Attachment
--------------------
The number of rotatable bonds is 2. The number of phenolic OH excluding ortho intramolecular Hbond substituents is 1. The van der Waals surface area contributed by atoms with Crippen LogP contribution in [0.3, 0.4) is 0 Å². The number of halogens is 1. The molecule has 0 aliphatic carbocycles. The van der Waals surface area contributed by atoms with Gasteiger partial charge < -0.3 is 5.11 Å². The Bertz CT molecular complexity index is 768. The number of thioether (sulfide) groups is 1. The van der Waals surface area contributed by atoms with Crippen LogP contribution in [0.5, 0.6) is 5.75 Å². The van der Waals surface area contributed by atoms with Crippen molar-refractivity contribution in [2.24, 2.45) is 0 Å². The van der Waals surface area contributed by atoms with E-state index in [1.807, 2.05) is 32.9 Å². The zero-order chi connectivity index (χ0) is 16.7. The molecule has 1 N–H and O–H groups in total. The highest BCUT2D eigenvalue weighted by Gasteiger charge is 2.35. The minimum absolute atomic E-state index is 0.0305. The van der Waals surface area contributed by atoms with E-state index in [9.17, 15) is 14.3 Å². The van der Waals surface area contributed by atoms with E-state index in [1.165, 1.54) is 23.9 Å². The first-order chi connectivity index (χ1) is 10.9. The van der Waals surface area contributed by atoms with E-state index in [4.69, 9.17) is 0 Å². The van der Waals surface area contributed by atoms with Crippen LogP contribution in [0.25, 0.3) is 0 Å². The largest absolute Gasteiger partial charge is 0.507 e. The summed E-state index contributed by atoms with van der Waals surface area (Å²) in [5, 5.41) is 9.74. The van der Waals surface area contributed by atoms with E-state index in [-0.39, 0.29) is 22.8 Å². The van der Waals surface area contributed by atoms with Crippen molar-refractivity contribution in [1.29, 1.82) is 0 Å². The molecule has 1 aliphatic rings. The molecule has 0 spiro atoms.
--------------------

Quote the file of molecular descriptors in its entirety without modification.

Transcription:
The number of rotatable bonds is 2. The number of phenolic OH excluding ortho intramolecular Hbond substituents is 1. The van der Waals surface area contributed by atoms with Crippen LogP contribution in [0.3, 0.4) is 0 Å². The number of halogens is 1. The molecule has 0 aliphatic carbocycles. The van der Waals surface area contributed by atoms with Gasteiger partial charge < -0.3 is 5.11 Å². The Bertz CT molecular complexity index is 768. The number of thioether (sulfide) groups is 1. The van der Waals surface area contributed by atoms with Crippen LogP contribution in [0.5, 0.6) is 5.75 Å². The van der Waals surface area contributed by atoms with Crippen molar-refractivity contribution in [2.24, 2.45) is 0 Å². The van der Waals surface area contributed by atoms with E-state index in [1.807, 2.05) is 32.9 Å². The zero-order chi connectivity index (χ0) is 16.7. The molecule has 1 N–H and O–H groups in total. The highest BCUT2D eigenvalue weighted by Gasteiger charge is 2.35. The minimum absolute atomic E-state index is 0.0305. The van der Waals surface area contributed by atoms with E-state index in [9.17, 15) is 14.3 Å². The van der Waals surface area contributed by atoms with E-state index in [1.165, 1.54) is 23.9 Å². The first-order chi connectivity index (χ1) is 10.9. The van der Waals surface area contributed by atoms with E-state index in [4.69, 9.17) is 0 Å². The van der Waals surface area contributed by atoms with Crippen LogP contribution in [0.25, 0.3) is 0 Å². The largest absolute Gasteiger partial charge is 0.507 e. The summed E-state index contributed by atoms with van der Waals surface area (Å²) in [5, 5.41) is 9.74. The van der Waals surface area contributed by atoms with E-state index in [-0.39, 0.29) is 22.8 Å². The van der Waals surface area contributed by atoms with Crippen molar-refractivity contribution in [1.29, 1.82) is 0 Å². The molecule has 1 aliphatic rings. The molecule has 0 spiro atoms.